Lewis Perdue,
Daughter of God
(Forge, 1999)

Lewis Perdue combines Nazis, the art world and the intricacies of faith and its various practices into his suspenseful thriller Daughter of God.

Zoe Ridgeway, an art historian and broker, gets an offer she just can't refuse: the opportunity to manage the estate of wealthy art collector Willi Max. The estate consists of priceless art stolen by the Nazis during the Hitler regime, and Max's desire, upon his death, is for Zoe to return as much of the artwork as possible to its rightful owners. More than that, he wants to pass on a kind of riddle, clues to a religious secret which could turn Christianity on its ear and which agents of the Vatican particularly seek to suppress.

His hope is that Zoe, with the help of her husband Seth, a former police officer turned professor of philosophy and comparative religion, can uncover the relic of a second Messiah who died in the 4th century C.E. The relic belongs to a 15-year-old girl named Sophia, executed when she demonstrated evidence of her divinity. The prospect excites both Zoe and Seth, although they have no idea how swiftly they will be drawn into a web of kidnaping, deceit and murder. The various factions with a strong interest in the relic will stop at nothing to gain control of it, and the Ridgeways are trapped in the middle, forced to fight for their lives.

Daughter of God is solidly plot driven, but it's an exciting and thought-provoking, if violent, plot. A bit of suspension of disbelief is required for Zoe and Seth's ability to survive while people are dying left and right around them, mostly in horrible ways. Characterization is sacrificed to the plot, and it's disappointing that touches such as Zoe's ability to perceive colors as musical tones gets dropped instead of worked into the story somehow. Also, while the huge chunks of expository dialogue pertaining to the suppression of female divinity are interesting, they don't really advance the plot successfully and don't ring true as dialogue.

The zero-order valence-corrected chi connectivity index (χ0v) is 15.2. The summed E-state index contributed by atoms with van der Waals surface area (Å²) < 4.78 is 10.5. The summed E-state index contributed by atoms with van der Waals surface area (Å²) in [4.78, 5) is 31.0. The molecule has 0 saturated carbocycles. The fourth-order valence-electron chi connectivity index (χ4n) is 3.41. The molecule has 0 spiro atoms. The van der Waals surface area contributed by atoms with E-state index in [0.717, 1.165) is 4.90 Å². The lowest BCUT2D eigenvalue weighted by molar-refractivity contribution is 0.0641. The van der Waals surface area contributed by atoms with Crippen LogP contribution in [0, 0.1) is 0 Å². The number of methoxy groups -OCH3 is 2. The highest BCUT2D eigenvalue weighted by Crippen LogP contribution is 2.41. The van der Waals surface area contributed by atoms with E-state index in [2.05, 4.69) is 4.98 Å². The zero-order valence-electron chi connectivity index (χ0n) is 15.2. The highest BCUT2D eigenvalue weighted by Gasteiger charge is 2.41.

Still, Daughter of God moves swiftly and is almost impossible to put down. The flaws can easily be forgiven in the face of nail-biting suspense; you may want to schedule this one for a weekend -- you're going to need to sleep in after sitting up to read it.

[ by Donna Scanlon ]



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